The U.S. Court of Appeals for the Sixth Circuit recently reversed the dismissal of a homeowner’s claims against her hazard insurer related to its deduction for costs of labor as “depreciation” in determining its net payment for damage to the home.
In so ruling, the Sixth Circuit concluded that because “depreciation” was not defined under the policy, and the homeowner’s interpretation was a fair reading of an ambiguous term, the policy language must be interpreted strictly against the insurer under Ohio law.
A copy of the opinion in Perry v. Allstate Indemnity Co., et al. is available at: Link to Opinion.
A homeowner submitted a claim under her homeowner’s insurance policy after her property sustained significant water damage. The insurer accepted coverage and the parties agreed that the total estimated cost to repair or replace damage to the home totaled $32,965.09. After making deductions for “depreciation” under the terms of the policy, the insurer provided a net payment of $28,394.74 to the homeowner.
Although it was undisputed that the policy allowed for a deduction for depreciation, the homeowner disputed the insurer’s deduction of labor costs as part of its calculation of depreciation.
The homeowner filed a putative class action suit in Ohio state court against the insurer and on behalf of policyholders of the insurer and its other entities. The insurer removed the action to federal court and moved to dismiss the complaint for failure to state a claim, which was granted by the trial court. The homeowner timely appealed to the Sixth Circuit.
As an initial matter, the Sixth Circuit reviewed the insurer’s argument that the homeowner had standing only to pursue claims against the insurer as the entity that issued the subject policy.
Although the homeowner brought suit as a putative class action on behalf of policyholders of the insurer’s other entities, because she conceded that the remaining entities are not parties to the policy at issue in this case, and as the only named plaintiff in the action, the Sixth Circuit concluded that the homeowner lacked standing to file suit against the insurer’s entities who were not parties to the policy. See Lujan v. Defenders of Wildlife, 504 U.S. 555, 559–61 (1992). As such, the Sixth Circuit directed the trial court to dismiss the homeowner’s claims against the insurer’s remaining entities without prejudice on remand.
Turning to the merits of the case, the issue on appeal was whether the policy permitted the insurer to depreciate labor costs in calculating actual cash value (ACV).
The language of the policy provided, in relevant part, that “[i]f you do not repair or replace the damaged, destroyed or stolen property, payment will be on an actual cash value basis. This means there may be a deduction for depreciation.” Neither the policy, nor Ohio Administrative Court, defines the term “depreciation.”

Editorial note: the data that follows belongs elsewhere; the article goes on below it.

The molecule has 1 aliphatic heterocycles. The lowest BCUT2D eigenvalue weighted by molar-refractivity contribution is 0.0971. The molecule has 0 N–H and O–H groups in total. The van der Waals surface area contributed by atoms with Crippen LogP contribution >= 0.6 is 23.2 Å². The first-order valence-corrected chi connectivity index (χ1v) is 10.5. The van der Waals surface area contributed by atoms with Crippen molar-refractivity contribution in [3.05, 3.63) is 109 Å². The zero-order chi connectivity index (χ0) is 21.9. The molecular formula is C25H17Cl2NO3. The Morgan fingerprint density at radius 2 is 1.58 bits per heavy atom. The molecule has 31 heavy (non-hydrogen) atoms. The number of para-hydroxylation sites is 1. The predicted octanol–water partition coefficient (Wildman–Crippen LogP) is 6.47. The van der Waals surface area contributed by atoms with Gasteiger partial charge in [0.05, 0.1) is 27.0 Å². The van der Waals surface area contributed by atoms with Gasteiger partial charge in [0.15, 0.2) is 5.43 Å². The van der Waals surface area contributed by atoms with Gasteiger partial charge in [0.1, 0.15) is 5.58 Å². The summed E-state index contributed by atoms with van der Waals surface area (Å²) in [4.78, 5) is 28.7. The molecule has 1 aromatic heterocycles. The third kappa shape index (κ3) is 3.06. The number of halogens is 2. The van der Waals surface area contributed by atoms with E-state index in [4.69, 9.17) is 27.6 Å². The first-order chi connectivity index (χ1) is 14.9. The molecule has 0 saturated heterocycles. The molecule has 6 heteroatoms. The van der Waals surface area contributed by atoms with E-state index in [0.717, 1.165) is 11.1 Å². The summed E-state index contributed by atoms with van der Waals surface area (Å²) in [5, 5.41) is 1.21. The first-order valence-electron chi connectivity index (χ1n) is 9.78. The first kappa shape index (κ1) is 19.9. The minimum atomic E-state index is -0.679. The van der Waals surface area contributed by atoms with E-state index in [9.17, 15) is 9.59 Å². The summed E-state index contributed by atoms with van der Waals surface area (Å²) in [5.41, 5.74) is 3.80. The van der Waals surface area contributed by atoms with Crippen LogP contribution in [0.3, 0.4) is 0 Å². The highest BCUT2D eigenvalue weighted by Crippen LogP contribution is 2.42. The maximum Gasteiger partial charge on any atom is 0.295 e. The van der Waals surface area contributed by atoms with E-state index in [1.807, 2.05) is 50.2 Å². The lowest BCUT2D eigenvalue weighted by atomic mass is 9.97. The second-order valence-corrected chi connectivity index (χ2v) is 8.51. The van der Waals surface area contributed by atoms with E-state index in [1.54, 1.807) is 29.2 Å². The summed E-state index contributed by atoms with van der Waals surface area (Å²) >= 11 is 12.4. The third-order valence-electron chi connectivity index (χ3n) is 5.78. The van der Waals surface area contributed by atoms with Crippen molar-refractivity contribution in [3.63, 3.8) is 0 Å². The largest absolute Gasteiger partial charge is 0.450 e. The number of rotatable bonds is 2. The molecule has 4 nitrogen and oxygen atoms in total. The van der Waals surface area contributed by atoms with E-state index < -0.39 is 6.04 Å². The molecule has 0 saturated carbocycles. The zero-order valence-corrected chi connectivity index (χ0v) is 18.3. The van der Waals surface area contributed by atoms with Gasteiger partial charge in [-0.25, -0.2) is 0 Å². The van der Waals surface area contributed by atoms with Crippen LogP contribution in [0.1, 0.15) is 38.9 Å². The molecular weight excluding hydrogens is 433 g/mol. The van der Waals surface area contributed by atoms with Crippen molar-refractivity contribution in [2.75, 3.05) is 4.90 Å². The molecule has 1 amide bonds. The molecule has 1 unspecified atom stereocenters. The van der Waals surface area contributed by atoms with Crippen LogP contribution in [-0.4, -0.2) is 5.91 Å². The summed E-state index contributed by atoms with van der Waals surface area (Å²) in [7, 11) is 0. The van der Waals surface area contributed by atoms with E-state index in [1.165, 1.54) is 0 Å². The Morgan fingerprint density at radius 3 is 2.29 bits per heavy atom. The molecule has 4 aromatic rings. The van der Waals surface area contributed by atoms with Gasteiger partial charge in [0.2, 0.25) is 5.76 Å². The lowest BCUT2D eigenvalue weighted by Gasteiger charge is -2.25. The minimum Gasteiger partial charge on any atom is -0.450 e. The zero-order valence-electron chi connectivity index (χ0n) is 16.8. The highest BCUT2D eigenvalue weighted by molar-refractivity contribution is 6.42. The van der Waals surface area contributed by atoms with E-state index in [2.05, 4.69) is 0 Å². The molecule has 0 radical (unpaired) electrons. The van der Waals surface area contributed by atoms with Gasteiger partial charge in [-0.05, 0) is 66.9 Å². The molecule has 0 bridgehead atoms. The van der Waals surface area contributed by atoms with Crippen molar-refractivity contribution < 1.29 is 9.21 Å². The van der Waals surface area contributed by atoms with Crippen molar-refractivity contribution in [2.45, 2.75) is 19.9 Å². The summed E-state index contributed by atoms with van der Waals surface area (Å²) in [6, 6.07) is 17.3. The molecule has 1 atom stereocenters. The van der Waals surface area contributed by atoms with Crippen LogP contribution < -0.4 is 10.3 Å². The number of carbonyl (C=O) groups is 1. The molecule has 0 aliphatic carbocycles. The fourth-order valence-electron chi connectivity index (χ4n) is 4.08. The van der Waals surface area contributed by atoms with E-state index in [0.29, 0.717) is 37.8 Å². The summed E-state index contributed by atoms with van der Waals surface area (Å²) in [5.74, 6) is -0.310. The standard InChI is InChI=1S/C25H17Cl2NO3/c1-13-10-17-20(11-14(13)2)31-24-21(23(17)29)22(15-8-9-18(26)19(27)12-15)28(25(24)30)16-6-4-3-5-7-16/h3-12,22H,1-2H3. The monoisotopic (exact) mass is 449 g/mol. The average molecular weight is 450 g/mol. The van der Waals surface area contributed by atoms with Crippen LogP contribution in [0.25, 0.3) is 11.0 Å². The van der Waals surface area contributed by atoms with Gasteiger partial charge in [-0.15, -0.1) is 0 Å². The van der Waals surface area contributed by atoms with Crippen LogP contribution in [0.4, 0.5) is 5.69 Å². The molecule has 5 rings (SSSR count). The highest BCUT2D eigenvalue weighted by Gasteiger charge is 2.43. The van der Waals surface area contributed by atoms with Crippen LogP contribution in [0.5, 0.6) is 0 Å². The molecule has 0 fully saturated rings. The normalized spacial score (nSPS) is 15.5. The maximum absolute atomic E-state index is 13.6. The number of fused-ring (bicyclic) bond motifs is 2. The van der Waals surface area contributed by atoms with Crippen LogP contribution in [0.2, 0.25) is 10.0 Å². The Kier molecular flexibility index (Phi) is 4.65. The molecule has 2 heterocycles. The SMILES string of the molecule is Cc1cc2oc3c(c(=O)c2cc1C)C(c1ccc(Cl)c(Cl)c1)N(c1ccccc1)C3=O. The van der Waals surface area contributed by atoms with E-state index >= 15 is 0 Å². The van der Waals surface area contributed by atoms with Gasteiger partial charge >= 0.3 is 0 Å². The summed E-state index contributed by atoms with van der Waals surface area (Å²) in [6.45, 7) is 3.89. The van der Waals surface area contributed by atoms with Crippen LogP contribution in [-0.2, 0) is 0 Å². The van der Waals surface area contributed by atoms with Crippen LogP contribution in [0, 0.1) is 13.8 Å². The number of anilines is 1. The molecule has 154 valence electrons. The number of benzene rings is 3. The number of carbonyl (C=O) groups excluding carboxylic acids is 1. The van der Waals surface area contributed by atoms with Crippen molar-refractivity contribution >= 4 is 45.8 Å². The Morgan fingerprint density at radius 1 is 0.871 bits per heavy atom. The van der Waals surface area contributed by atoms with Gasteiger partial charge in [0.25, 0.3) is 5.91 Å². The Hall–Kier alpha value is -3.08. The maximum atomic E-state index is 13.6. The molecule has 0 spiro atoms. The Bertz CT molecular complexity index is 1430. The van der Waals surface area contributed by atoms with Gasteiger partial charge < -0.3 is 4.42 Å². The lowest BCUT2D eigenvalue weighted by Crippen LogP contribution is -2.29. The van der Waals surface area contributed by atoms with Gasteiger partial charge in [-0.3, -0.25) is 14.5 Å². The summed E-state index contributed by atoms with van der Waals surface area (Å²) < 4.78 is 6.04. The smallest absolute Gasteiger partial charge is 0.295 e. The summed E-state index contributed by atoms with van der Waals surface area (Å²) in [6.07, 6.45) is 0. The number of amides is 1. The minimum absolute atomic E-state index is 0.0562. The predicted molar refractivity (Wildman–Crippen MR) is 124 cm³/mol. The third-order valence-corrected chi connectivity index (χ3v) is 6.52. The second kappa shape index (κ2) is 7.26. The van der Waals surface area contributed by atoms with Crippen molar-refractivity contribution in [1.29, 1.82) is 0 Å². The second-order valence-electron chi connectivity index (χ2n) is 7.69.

The insurer contended that “depreciation” must account for the cost of both materials and labor, and it was entitled to depreciate both in calculating ACV. The homeowner did not dispute that “depreciation” included the cost of materials, but argued that the term “depreciation” was ambiguous with respect to labor costs.
As the case was before the trial court based on diversity, it sought to apply the substantive law of Ohio’s highest court. The Ohio Supreme Court had not spoken on this issue, and rulings of its lower courts were inconclusive, leaving the Sixth Circuit to turn to Ohio’s general rules of contract interpretation and insurance law.
Under Ohio law, if an insurance policy is ambiguous, the policy is construed strictly against the insurer; if the policy is ambiguous, and the insured’s interpretation is reasonable, the insured prevails. Andersen v. Highland House Co., 757 N.E.2d 329, 332–33 (Ohio 2001).
The Sixth Circuit cited its recent decision in Hicks v. State Farm Fire & Casualty Co., 751 F. App’x 703 (6th Cir. 2018), a case arising under Kentucky law which also held that ambiguities in insurance policies are construed strictly against the insurer. In Hicks, the Sixth Circuit was asked to interpret nearly identical policy language as the case at bar, wherein neither the policy, nor Kentucky Administrative Regulations, defined “depreciation,” and concluded that “depreciation” excluded labor costs. Hicks, 751 F. App’x at 710.
Here, the insurer attempted to distinguish Hicks by arguing that the language of Ohio Administrative Code defines ACV as “replacement cost of property at the time of loss… less any depreciation,” as opposed to Kentucky regulations which define ACV as “replacement cost of property at the time of loss less depreciation, if any.” Compare, OHIO ADMIN. CODE § 3901-1-54(I)(2)(a) (2016), 806 KY. ADMIN. REGS. 12:095(9)(2) (2007).
The Sixth Circuit rejected the insurer’s argument, reading “any depreciation” as simply saying “whatever depreciation there happens to be.” Moreover, the Court noted that the homeowner’s interpretation that ACV depreciation does not include labor costs has been recognized by numerous state and federal courts because depreciation traditionally refers to value lost from physical wear and tear. Hicks, 751 F. App’x at 709–11 (collecting cases); Lammert v. Auto-Owners (Mut.) Ins. Co., 572 S.W.3d 170, 178–79 (Tenn. 2019).
Because the Sixth Circuit found that the homeowner’s interpretation of “depreciation” was a fair reading of an ambiguous term, the policy language must be construed in her favor and could only be applied to the cost of materials, not to labor costs. Accordingly, the trial court’s judgment of dismissal was reversed and remanded to the trial court for further proceedings.